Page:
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by Susanna Donato
Like most writers, I first was a reader, beginning when I was too young to realize that most people didn’t read as if it were a competitive sport, perhaps even a contact sport, requiring hours of daily training and muscles honed to carry stacks of library books.
My two worlds—work and life, which is to say, books—converged the year I was 20. One day, someone at my first office job was touring around a new account executive, a Hawaiian marathoner. Maybe they told her I liked to read. She asked what I was reading.
The night before, I’d finished Toni Morrison’s novel Jazz. Afterward, I could only sprawl on the floor beside my futon, staring at the ceiling, listening to some kind of mood music—Miles Davis? Sarah Vaughan? Tears slurped down my temples into the carpet. My heart physically ached with the new absence of the book, as if I’d fallen in love with it. (Well, I had. Here’s the closing of Jazz: “But I can’t say that aloud; I can’t tell anyone that I have been waiting for this all my life and that being chosen to wait is the reason I can. If I were able I’d say it. Say make me, remake me. You are free to do it and I am free to let you because look, look. Look where your hands are. Now.”)
I confess, I no longer remember the specifics of the novel’s story. Still, though, I feel its impact in the texture of the language, Morrison’s particular evocation of Harlem, the way she blends the ordinary with lacerating, poetic precision about the human heart and its misbehavior.
That mental muscle memory weaves among all the book-incidents that opened my eyes to literature: the 10th-grade teacher who assigned Beloved; The Color Purple paperback I read as a prepubescent (maybe not a good idea); the books my best friend gave me (a vintage paperback of Hemingway’s short stories; a collected Madeline); reading and re-reading Light in August; the tornadic structure of One Hundred Years of Solitude; running my adolescent finger through The Complete Poems by Anne Sexton and later discovering recordings of her gravelly, sardonic voice.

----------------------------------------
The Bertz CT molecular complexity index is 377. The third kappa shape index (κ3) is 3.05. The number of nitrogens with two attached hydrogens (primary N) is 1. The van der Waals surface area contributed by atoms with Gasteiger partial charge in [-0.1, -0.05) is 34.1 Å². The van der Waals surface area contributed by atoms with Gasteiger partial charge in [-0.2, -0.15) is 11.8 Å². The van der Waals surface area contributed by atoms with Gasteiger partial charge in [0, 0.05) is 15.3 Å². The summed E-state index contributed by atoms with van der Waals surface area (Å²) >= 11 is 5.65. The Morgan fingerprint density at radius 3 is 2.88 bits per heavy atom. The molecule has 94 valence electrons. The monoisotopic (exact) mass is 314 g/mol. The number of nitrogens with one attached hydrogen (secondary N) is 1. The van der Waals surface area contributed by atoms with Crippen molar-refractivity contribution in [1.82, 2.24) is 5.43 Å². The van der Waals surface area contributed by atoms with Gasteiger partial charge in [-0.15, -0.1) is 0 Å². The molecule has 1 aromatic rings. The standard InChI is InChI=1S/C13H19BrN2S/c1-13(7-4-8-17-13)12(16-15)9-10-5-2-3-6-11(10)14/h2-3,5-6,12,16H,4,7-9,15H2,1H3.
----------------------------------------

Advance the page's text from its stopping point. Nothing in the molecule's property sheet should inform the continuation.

My new colleague, that day by the water cooler, had read Jazz too. Her eyes nearly overflowed along with mine. Then we smiled; now we were friends. She was older—she’d introduce me to The Silver Palate Cookbook, persuade me to give Ani DiFranco another listen, win me the work assignments that lifted me out of the copy room. But it was books and language that transformed us from acquaintances into peers and conspirators.
Jazz probably isn’t considered Morrison’s best work. In fact, I’ve rarely heard anyone else say they’ve read it. I wouldn’t say it’s my favorite book, although that’s hardly fair, because I’ve loved so many books, for so many reasons, that I can’t name a favorite.
But none of that matters. My Jazz memory is among my favorite book memories because it highlights the best thing about literature—the way it connects us, to ourselves, to the world, and most of all, to even the most random human heart, by the most random water cooler.
This post is part of our annual Lit Matters series, in which writers and readers express why supporting and elevating literary arts—the mission of Lighthouse Writers Workshop— is important to them. If you agree, consider supporting Lighthouse on Colorado Gives Day. Mark your calendar for December 8 or schedule your gift now. Thank you!
Susanna Donato is a longtime Lighthouser and Book Project alumna. She’s writing The Only Girl in the Record Store, a music-driven memoir about coming of age as a gothy, redheaded minister’s daughter in the 1980s and ‘90s. Her work has appeared or is forthcoming in Okey-Panky, Blue Earth Review, Hippocampus and Columbia.